|   April 12, 2021

  

About the Aflaj of Oman

A falaj (pl aflaj) is a water management and irrigation system that has been used in Oman for over a millennium. Each falaj is relatively small, where the flow rate of water provided by the falaj is only sufficient to support the agriculture in a small community. For this reason there are over 4000 aflaj in Oman, 3000 of which are still active, and each of these is managed by the local falaj community, as they have been throughout their long and successful history.

While this defines the aflaj, they are in fact much more than that. They are

 

Naturally Sustainable...

The aflaj are a testament to traditional knowledge. A falaj taps water at higher elevations and uses only gravity to convey the water to a village where it is used for domestic and agricultural purposes. Because it relies only on gravity, unlike groundwater pumping, the aflaj of Oman are a naturally sustainable source of water and has thus allowed for settlement and agriculture in a harsh, arid environment.

 

Socially Sustainable...

However the traditional knowledge of the aflaj goes beyond the physical structure of the aflaj that allows for a sustainable water source, but also includes the social cooperation needed to manage the falaj and distribution of the water it provides, in a manner consistent with the culture and values of the community, and thus assures it is also socially sustainable.

 

An Icon of Oman’s Culture and Heritage...

Given the long history of the aflaj in Oman, it is not surprising that the aflaj are part of Oman’s cultural identity. Not only must the aflaj reflect Oman’s culture and values, but it has certainly helped shape Oman’s culture and heritage.

 

 Under threat...

Unfortunately this defining characteristic of Oman’s culture and heritage is in danger of being lost. In the post-1970 oil economy of Oman, aggressive groundwater pumping has reduced the water in the aquifers on which the aflaj rely, reducing their flow rates and productivity of the aflaj.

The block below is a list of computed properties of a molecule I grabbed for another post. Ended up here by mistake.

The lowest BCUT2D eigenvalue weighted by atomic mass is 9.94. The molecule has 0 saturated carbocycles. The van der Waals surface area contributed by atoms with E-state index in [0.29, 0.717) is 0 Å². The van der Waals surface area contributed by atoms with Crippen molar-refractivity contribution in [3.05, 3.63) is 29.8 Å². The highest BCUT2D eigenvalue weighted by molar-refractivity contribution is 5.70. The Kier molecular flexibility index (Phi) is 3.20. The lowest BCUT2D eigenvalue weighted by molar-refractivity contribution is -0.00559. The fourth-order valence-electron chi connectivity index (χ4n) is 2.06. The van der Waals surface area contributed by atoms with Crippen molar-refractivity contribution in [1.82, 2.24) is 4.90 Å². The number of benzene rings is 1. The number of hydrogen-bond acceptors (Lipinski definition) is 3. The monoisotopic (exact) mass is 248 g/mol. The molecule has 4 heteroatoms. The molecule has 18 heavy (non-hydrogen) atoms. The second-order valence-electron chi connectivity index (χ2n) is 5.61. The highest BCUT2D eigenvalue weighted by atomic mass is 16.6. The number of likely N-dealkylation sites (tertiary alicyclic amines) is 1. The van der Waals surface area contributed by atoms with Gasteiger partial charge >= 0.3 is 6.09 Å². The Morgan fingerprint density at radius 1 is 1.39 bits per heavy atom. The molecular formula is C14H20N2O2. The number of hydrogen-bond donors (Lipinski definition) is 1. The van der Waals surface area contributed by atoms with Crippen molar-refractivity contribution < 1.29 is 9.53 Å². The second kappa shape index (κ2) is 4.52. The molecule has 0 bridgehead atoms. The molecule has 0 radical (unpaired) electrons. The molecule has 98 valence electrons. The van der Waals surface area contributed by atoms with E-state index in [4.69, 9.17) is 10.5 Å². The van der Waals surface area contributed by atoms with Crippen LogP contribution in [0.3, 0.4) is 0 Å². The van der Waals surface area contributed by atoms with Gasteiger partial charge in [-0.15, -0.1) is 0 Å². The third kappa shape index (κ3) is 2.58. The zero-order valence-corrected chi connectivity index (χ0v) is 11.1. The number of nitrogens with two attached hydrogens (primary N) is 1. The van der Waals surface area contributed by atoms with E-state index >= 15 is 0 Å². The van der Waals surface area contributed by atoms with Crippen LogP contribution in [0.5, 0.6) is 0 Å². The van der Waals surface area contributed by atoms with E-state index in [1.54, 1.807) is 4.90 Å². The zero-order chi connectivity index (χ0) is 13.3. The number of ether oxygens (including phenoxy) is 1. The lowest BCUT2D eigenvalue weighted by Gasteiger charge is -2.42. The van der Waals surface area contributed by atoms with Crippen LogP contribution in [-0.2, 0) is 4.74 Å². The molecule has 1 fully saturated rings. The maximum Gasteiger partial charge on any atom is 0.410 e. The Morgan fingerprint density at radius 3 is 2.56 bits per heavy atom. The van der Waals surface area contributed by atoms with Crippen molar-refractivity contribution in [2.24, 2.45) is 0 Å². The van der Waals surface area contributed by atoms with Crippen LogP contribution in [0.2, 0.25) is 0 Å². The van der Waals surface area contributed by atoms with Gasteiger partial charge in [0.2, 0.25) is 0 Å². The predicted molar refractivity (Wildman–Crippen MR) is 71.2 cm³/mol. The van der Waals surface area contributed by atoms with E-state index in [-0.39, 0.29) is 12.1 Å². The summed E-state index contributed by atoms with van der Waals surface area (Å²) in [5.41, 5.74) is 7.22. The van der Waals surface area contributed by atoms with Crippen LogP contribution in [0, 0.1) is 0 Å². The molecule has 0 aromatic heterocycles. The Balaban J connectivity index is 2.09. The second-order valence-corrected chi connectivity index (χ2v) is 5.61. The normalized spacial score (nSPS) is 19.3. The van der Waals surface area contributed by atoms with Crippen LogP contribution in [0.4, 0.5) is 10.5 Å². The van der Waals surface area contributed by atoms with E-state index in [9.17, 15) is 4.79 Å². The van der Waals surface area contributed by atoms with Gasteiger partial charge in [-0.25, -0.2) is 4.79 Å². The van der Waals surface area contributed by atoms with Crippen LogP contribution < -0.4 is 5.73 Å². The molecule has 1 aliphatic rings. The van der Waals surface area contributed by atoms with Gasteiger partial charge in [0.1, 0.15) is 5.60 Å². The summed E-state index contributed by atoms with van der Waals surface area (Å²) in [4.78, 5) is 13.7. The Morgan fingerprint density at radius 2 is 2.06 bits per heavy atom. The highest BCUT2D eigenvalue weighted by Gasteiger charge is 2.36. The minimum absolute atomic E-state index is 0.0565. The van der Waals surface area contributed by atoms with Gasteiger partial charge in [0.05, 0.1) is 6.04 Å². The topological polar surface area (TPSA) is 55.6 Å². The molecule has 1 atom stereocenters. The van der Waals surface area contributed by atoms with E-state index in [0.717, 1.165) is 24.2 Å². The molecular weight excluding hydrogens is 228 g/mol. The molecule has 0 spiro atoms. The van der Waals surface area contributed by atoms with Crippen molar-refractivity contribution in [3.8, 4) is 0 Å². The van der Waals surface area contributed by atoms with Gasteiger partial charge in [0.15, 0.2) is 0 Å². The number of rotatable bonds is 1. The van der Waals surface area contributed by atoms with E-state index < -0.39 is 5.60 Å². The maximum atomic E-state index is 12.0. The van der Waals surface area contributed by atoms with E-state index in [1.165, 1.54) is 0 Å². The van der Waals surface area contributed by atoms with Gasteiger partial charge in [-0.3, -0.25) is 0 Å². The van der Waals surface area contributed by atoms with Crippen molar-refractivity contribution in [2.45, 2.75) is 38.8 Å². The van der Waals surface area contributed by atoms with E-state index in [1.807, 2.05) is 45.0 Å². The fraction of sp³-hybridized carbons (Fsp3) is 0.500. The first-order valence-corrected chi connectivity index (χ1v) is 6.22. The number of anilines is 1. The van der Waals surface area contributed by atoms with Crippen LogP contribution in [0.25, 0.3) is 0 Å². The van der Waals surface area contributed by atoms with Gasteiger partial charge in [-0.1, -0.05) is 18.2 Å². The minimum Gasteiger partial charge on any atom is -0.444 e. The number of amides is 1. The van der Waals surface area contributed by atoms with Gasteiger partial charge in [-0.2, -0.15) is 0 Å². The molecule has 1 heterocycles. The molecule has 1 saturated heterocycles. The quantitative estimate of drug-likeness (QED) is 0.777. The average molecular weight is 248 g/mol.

At the same time, Oman has seen dramatic socio-economic changes since 1970 leading to expanding income and opportunities. For this reason, the aflaj which were once a necessity to the economic life in the interior, is now of little economic significance. For this reason, the young generation has little interest in the aflaj and seeks work outside falaj communities. Hence the traditional knowledge of sustainable natural resource management embodied in the aflaj, and the culture and heritage of the aflaj, are under significant threat of dying out. This is true despite the fact that the aflaj account for thirty percent of Oman’s groundwater, and are thus crucial to water management in Oman.

 

The existential threat to the aflaj, and the loss of traditional knowledge, heritage, and culture that would ensue, has led the University of Nizwa to found the Aflaj Research Unit. The purpose of the Aflaj Research Unit is to document the multi-faceted contribution of the aflaj to traditional knowledge, culture and heritage, biodiversity, and the economy of Oman, as well as to understand the challenges facing the aflaj so as to develop plans to ensure the sustainability of the aflaj. Additional, the Aflaj Research Unit exists to raise public awareness on the contributions of the aflaj and the threats it faces by engaging the community through educational programs, social media, and the production of literature, video, and other materials. To read more about the Aflaj Research Unit click here.